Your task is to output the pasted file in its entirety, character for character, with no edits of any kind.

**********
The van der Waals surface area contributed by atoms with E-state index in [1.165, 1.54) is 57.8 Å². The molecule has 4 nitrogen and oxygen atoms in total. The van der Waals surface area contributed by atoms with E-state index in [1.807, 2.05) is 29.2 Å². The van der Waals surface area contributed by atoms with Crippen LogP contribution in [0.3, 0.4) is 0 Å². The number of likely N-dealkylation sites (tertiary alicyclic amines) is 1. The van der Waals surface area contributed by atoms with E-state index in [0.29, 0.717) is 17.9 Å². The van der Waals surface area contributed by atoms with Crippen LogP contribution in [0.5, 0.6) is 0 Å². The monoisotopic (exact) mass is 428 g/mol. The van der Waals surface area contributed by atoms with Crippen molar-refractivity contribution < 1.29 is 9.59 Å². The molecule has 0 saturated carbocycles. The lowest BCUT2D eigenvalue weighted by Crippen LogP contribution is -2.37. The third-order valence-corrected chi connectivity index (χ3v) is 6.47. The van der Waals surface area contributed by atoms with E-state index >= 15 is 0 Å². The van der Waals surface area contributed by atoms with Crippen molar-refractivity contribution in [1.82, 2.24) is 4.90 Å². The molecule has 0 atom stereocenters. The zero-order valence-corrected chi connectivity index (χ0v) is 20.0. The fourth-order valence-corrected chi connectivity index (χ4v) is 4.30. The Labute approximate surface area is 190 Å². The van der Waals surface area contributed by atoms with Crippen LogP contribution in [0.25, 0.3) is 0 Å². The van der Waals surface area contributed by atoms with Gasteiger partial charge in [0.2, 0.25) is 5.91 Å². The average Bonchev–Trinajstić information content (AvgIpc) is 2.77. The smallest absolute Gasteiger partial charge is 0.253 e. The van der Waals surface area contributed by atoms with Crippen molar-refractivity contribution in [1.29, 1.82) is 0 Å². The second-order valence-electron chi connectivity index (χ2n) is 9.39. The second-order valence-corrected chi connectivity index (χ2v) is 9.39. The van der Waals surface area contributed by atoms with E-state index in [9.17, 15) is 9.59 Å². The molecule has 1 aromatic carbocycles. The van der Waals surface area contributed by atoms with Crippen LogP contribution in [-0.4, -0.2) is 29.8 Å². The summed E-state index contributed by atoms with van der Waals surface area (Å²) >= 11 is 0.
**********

The van der Waals surface area contributed by atoms with E-state index in [1.165, 1.54) is 57.8 Å². The molecule has 4 nitrogen and oxygen atoms in total. The van der Waals surface area contributed by atoms with E-state index in [1.807, 2.05) is 29.2 Å². The van der Waals surface area contributed by atoms with Crippen LogP contribution in [0.3, 0.4) is 0 Å². The number of likely N-dealkylation sites (tertiary alicyclic amines) is 1. The van der Waals surface area contributed by atoms with E-state index in [0.29, 0.717) is 17.9 Å². The van der Waals surface area contributed by atoms with Crippen LogP contribution in [0.5, 0.6) is 0 Å². The monoisotopic (exact) mass is 428 g/mol. The van der Waals surface area contributed by atoms with Crippen molar-refractivity contribution < 1.29 is 9.59 Å². The molecule has 0 saturated carbocycles. The lowest BCUT2D eigenvalue weighted by Crippen LogP contribution is -2.37. The third-order valence-corrected chi connectivity index (χ3v) is 6.47. The van der Waals surface area contributed by atoms with E-state index >= 15 is 0 Å². The van der Waals surface area contributed by atoms with Crippen molar-refractivity contribution in [1.82, 2.24) is 4.90 Å². The molecule has 0 atom stereocenters. The zero-order valence-corrected chi connectivity index (χ0v) is 20.0. The fourth-order valence-corrected chi connectivity index (χ4v) is 4.30. The Labute approximate surface area is 190 Å². The van der Waals surface area contributed by atoms with Crippen LogP contribution in [0.25, 0.3) is 0 Å². The van der Waals surface area contributed by atoms with Gasteiger partial charge in [0.2, 0.25) is 5.91 Å². The average Bonchev–Trinajstić information content (AvgIpc) is 2.77. The smallest absolute Gasteiger partial charge is 0.253 e. The van der Waals surface area contributed by atoms with Crippen molar-refractivity contribution in [1.29, 1.82) is 0 Å². The second-order valence-electron chi connectivity index (χ2n) is 9.39. The second-order valence-corrected chi connectivity index (χ2v) is 9.39. The van der Waals surface area contributed by atoms with E-state index in [9.17, 15) is 9.59 Å². The molecule has 1 aromatic carbocycles. The van der Waals surface area contributed by atoms with Crippen LogP contribution in [-0.4, -0.2) is 29.8 Å². The summed E-state index contributed by atoms with van der Waals surface area (Å²) >= 11 is 0.